Residential property sales in the US increased in August after plunging in July but activity is still low and analysts warn it will fall further along with prices.
August saw an increase in sales of 7.6% after the ending of the homebuyer tax credit scheme led to falling sales in July, according to the latest index from CoreLogic. But the market is still very weak said senior economist Sam Khater.
‘The home sales market remains very weak coming into October. In the short term, this reflects the homebuyer tax credit which shifted demand forward and whose impact will be felt for a few more months. Over the longer term, negative equity and high unemployment serve as the main obstacles to a more resilient home sales market,’ he explained.
Paul Dales, an economist at Capital Economics, said even after the increase in August sales, they are still at the second lowest level seen in 14 years. ‘Looking ahead, as the distortion from the tax credit continues to fade, home sales will rise further. But when unemployment is so high, negative equity so widespread and the threat of further price falls becoming a reality, demand for housing will remain relatively weak,’ he warned.
With between 20% and 25% of home owners in the US estimated to be underwater it is this negative equity, according to Khater, that is keeping potential sellers on the sideline while high unemployment keeps buyers at bay even though mortgage rates are at an all time low.
Latest figures from the National Association of Realtors paint a similar picture, showing that sales are down 19% from last year. ‘The housing market is trying to recover on its own power without the homebuyer tax credit. Despite very attractive affordability conditions, a housing market recovery will likely be slow and gradual because of lingering economic uncertainty,’ said NAR chief economist Lawrence Yun.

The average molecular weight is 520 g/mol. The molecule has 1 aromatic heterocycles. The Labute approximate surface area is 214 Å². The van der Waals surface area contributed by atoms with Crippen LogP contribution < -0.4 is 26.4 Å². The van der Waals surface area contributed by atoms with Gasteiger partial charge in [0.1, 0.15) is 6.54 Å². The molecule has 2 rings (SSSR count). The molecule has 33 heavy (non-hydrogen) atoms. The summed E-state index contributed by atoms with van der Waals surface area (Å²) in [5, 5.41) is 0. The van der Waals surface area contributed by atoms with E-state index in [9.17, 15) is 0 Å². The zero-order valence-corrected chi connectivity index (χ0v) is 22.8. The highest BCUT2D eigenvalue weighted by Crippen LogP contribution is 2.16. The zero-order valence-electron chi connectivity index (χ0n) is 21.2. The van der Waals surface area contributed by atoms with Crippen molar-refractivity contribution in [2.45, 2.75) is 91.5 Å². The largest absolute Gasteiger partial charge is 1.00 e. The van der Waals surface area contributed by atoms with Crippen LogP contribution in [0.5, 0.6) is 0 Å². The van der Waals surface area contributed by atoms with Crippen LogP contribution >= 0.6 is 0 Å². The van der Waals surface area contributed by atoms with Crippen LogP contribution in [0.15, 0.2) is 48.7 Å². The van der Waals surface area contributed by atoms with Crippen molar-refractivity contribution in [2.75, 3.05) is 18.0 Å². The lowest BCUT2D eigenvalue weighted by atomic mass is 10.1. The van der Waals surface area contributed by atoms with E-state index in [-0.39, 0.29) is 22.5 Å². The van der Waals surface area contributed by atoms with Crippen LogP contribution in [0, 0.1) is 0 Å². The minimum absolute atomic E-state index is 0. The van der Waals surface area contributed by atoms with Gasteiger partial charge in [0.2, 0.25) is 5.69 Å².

‘Home values have shown stabilizing trends over the past year, even as the economy shed millions of jobs, because of the homebuyer tax credit stimulus. Now that the economy is adding some jobs, the housing market needs to steadily improve and eventually stand on its own,’ Yun explained.
The NAR figures also shows that first time buyers made 31% of purchases in August, down from 38% in July. And investors accounted for 21% of sales in August, up from 19% the prior month.
Quinn Eddins, director of research at Radar Logic, said he believes that property prices will follow depleted demand and reach a new bottom either by the end of 2010 or the start of 2011. He doesn’t make too much from the Core Logic figures. ‘This shows weak demand, which is as much a result of the slow economic recovery and jobs recovery as it is from the pull through of the tax credit. Despite the uptick, we’re still pretty bearish on overlying housing demand, and we think that’s going to bring prices down over the next few months,’ he said.
Eddins added that there are two paths the market can take moving forward. Each depends on how the government sponsored enterprises Fannie Mae and Freddie Mac, and other financial institutions will manage the flow of Real Estate Owned properties onto the market.
He said that if they flood the market, prices could drop 10% to 15% below the trough seen in 2009, dragging not only house prices but the entire economy back into a recession. If these companies continue to manage REO to a trickle, Eddins expects flattened prices for years to come.
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